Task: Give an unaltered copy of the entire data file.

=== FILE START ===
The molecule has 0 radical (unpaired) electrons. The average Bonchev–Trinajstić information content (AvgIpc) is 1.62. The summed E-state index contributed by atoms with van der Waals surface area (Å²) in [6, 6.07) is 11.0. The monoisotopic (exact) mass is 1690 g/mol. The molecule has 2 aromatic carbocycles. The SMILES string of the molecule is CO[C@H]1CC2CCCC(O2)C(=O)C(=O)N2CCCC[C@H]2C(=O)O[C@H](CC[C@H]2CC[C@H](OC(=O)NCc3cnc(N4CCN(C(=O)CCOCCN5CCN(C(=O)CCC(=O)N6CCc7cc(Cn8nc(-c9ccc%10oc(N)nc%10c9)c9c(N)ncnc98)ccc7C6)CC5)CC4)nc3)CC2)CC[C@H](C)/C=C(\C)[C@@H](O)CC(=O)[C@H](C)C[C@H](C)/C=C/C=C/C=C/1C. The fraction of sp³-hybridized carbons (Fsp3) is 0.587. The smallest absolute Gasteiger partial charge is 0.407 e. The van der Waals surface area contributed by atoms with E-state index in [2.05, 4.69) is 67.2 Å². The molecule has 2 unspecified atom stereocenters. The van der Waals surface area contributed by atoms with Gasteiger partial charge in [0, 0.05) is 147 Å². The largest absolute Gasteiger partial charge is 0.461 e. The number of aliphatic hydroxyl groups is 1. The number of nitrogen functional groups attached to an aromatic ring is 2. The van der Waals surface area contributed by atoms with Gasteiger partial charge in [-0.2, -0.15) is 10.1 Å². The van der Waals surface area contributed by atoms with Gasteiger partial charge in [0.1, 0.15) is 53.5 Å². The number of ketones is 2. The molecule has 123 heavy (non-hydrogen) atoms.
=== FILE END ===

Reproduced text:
The molecule has 0 radical (unpaired) electrons. The average Bonchev–Trinajstić information content (AvgIpc) is 1.62. The summed E-state index contributed by atoms with van der Waals surface area (Å²) in [6, 6.07) is 11.0. The monoisotopic (exact) mass is 1690 g/mol. The molecule has 2 aromatic carbocycles. The SMILES string of the molecule is CO[C@H]1CC2CCCC(O2)C(=O)C(=O)N2CCCC[C@H]2C(=O)O[C@H](CC[C@H]2CC[C@H](OC(=O)NCc3cnc(N4CCN(C(=O)CCOCCN5CCN(C(=O)CCC(=O)N6CCc7cc(Cn8nc(-c9ccc%10oc(N)nc%10c9)c9c(N)ncnc98)ccc7C6)CC5)CC4)nc3)CC2)CC[C@H](C)/C=C(\C)[C@@H](O)CC(=O)[C@H](C)C[C@H](C)/C=C/C=C/C=C/1C. The fraction of sp³-hybridized carbons (Fsp3) is 0.587. The smallest absolute Gasteiger partial charge is 0.407 e. The van der Waals surface area contributed by atoms with E-state index in [2.05, 4.69) is 67.2 Å². The molecule has 2 unspecified atom stereocenters. The van der Waals surface area contributed by atoms with Gasteiger partial charge in [0, 0.05) is 147 Å². The largest absolute Gasteiger partial charge is 0.461 e. The number of aliphatic hydroxyl groups is 1. The number of nitrogen functional groups attached to an aromatic ring is 2. The van der Waals surface area contributed by atoms with Gasteiger partial charge in [-0.2, -0.15) is 10.1 Å². The van der Waals surface area contributed by atoms with Gasteiger partial charge in [0.1, 0.15) is 53.5 Å². The number of ketones is 2. The molecule has 123 heavy (non-hydrogen) atoms.